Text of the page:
Third, the research indicates there are some very specific practices that non-profit organizations can apply to improve their volunteer effectiveness. Because there are limitations and constraints within any organization’s ability to adopt new systems and behaviours, we will discuss these six practices in light of some of the limitations often encountered by non-profits.

Selective Recruitment
Many non-profit organizations do not have the luxury of recruiting from a pool of applicants. If your choices for volunteers are limited, then you should work harder to orient volunteers to the mission, values and beliefs of the organization during the selection process. This will assist volunteers to function in ways that are consistent with the organization’s goals.

Extensive Training
Training is essential if volunteers are going to carry out their responsibilities properly. Training sessions should explain performance expectations, build skills, and teach problem-solving techniques. Furthermore, managers and staff should be trained in how to work with volunteers. However, training can be expensive, and availability of trainers is often limited. But even on a limited budget, alternative solutions exist—such as training through job shadowing or finding a qualified volunteer whose role is to provide training for other volunteers.

In this study, recognition of volunteers was not shown to be a driver of volunteer effectiveness. While this research is not able to determine the reasons for this, it may be due to the idea that volunteers often have a high affinity with the organizations to which they give their time. Thus, while recognition is likely valued and appreciated, it may not necessarily be a factor that is responsible for improving volunteer performance. Further research is needed to shed light on this. Consequently, it would be wrong to suggest that recognizing and appreciating volunteers holds little value.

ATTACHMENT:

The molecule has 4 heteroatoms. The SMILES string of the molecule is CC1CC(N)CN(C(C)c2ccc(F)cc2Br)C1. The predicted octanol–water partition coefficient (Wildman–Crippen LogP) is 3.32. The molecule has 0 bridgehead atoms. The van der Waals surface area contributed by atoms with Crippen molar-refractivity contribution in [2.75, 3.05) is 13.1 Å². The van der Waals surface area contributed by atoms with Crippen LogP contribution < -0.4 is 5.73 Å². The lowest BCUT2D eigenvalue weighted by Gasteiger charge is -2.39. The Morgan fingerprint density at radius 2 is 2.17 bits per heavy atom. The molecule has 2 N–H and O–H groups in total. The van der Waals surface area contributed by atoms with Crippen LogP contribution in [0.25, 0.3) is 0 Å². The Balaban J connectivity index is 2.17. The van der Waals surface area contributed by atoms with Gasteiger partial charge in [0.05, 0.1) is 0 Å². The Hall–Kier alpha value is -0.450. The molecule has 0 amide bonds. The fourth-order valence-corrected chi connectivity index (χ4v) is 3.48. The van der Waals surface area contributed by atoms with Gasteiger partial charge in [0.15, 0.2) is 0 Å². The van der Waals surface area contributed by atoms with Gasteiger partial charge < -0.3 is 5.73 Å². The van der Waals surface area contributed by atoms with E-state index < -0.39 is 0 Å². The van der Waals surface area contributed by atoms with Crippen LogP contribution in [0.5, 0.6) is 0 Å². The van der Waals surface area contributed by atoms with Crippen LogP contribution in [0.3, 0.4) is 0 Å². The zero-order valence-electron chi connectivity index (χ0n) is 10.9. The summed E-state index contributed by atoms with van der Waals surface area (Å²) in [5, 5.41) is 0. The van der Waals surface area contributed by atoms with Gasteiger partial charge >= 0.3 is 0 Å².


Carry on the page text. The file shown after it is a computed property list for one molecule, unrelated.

Measurement of Volunteer Performance
Measuring performance factors was directly correlated to high volunteer performance. Measuring ensures that important factors for success are under observation and evaluation. If the items being measured are showing signs of concern, managers can address them before performance begins to suffer in a severe manner. Having meaningful measurements also creates an expectation within the volunteer that their work is significant to the organization and important enough to be evaluated.

Volunteers are considered “involved” when they are encouraged to be part of decision-making, are treated like full members, receive information about the organization, and are involved in their own job design. Whereas volunteers expect to be treated differently and also have a greater freedom than paid workers, letting them contribute to how their work is carried out, treating them like members of the organization, and sharing information freely with them will improve performance. Volunteers tend to be more effective when they feel their contribution is as valued as paid staff.

Transformational Leadership
Effective leadership is especially important for the organization facing the challenges of delivering services through volunteers. Choosing and implementing a high-performance work system is no small task, so having capable leadership is critical to seeing this accomplished effectively. Non-profit managers should study and apply the principle of transformational leadership to assist them in their work with volunteers. Research indicates that this style of leadership can be learned, so there are many benefits to the manager and the performance of the organization’s volunteers if leadership skills are improved.